Digitalization – how far can it go?
Music business changes
Numerous changes in environmental conditions in recent years have affected the music business and broken old structures. Sustainable changes have resulted primarily from digitalization. From production to distribution, the influence of digitalization in the music industry is clearly noticeable.
Many studies and publications deal with the effects of digitalization from the perspective of the main players in the music business and how the general structures on the music market are changing.
All too often, we forget about the most important players (at least in a non-economic sense), namely the musicians themselves. Just as they affect the entire music industry, digital technologies also affect all areas in which musicians are active.
For the group of self-employed musicians in particular, digitalization brings a lot of new opportunities and possibilities. But it brings also challenges and dangers. From the possibility of home production to direct sales via the Internet, the effects are currently visible. A systematic analysis of the effects of digitalization across the entire value creation process from the perspective of independent musicians in the field of popular music seems not yet to exist.
The work of artists changes
Primarily depending on the technical, legal and economic framework conditions, in the course of the historical development of popular music, we determine the importance of composers, interpreters, music producers and recording companies.
“hits” and “superstars” dominated the past few years, while the vast majority of musicians seemed to be in the back.
At the moment, the technological developments mean that the music makers themselves seem to be noticed more strongly again.
In addition to their creative work, the musicians take on a lot of other areas of responsibility. The possible range of the self-employed music profession extends from general organization to marketing:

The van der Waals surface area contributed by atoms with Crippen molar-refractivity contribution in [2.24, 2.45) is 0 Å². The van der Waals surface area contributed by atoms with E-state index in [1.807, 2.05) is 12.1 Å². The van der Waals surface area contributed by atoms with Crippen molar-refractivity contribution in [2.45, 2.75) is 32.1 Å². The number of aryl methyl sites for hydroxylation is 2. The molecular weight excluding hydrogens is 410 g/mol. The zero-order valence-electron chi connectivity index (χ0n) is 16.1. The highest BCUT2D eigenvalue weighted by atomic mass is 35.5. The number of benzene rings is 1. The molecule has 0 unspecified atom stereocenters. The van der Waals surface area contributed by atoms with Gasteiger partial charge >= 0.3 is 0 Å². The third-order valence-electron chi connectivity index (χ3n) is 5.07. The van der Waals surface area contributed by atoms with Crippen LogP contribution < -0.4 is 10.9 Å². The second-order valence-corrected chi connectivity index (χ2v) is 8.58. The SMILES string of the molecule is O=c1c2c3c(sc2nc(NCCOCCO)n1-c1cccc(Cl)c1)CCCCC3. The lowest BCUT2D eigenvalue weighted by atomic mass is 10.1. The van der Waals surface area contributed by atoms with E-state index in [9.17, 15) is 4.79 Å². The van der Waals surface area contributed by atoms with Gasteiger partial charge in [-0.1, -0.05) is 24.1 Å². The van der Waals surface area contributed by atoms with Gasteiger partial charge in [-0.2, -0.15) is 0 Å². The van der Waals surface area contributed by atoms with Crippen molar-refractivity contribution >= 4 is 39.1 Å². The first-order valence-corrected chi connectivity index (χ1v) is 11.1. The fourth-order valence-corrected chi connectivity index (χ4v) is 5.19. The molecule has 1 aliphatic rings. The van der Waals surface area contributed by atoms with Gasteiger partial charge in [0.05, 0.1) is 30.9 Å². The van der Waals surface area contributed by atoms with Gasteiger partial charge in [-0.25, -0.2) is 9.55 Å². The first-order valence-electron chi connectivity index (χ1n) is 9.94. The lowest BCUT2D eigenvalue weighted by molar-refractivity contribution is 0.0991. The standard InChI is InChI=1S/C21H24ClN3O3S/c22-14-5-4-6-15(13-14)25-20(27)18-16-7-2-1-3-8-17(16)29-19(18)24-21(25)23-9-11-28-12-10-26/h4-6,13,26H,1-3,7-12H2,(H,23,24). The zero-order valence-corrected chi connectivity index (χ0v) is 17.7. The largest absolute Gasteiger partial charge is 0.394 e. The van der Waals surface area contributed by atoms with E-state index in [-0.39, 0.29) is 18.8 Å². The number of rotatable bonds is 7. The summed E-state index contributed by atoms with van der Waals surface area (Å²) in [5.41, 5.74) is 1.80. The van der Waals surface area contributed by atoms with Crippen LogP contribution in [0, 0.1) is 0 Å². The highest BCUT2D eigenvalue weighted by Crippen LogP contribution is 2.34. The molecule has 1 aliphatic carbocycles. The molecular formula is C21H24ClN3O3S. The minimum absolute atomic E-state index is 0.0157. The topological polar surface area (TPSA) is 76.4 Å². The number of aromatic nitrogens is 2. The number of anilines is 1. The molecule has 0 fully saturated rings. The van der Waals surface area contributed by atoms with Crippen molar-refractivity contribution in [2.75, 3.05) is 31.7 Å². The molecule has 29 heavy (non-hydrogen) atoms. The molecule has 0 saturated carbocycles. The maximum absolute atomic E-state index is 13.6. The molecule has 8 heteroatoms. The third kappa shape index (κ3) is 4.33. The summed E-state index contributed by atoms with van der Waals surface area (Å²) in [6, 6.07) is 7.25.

- Organization / management (e.g .: coordination of individual activities, financial planning)
- Administration (e.g .: accounting and cost accounting, insurance)
- Rehearsal room / studio (procure and / or receive)
- Sound carrier production from an economic perspective (e.g .: conception, Financing, design, distribution)
- Artistic production (e.g .: material selection, post-processing, mastering)
- Distribution of sound carriers (e.g. in stores, after concerts, via internet sales)
- Tour planning / concert planning (e.g .: booking, appointment coordination, Contract drafting, financing)
- Legal matters (e.g .: drafting contracts with partners, legal form)
- Publishing activities (e.g .: rights and financial administration, promotion, registration of Works at collecting societies)
- Cooperation with possible partners, music producer, music publisher, music organizer, music manager, media (television, radio, newspapers, internet), collecting societies)
Digitalization not only regarding storing medium
There are now a number of legal online music services. We make a basic distinction between music-on-demand offers and subscription systems and mixed forms.
The Internet has gradually created a new “immaterial” carrier medium for music.
The advent of digitalization
With the advent of digitalization, many processes and relationships that form the basis of the value chain have changed. The new convergence technologies make it possible to disintegrate all links in the music industry’s traditional value chain. Which means that new market participants attack established ones.
A completely new structure in end customer relationships characterize the current situation. Both existing (artists, labels, retailers) and new market participants (end device manufacturers, consumer goods manufacturers, telecommunications companies) currently have opportunities to enter into new (direct) relationships with end customers.
One can hardly speak of a uniform, company-internal value chain, but rather a value network. Particularly in the case of media products and their increasing convergence.
In very general terms, a producer is someone who is responsible for creating a master tape. While lables employed the majority of producers until the end of the 1960s, today most producers work as self-employed.
An essential distinction in the area of production is who is the economic and who is the artistic producer.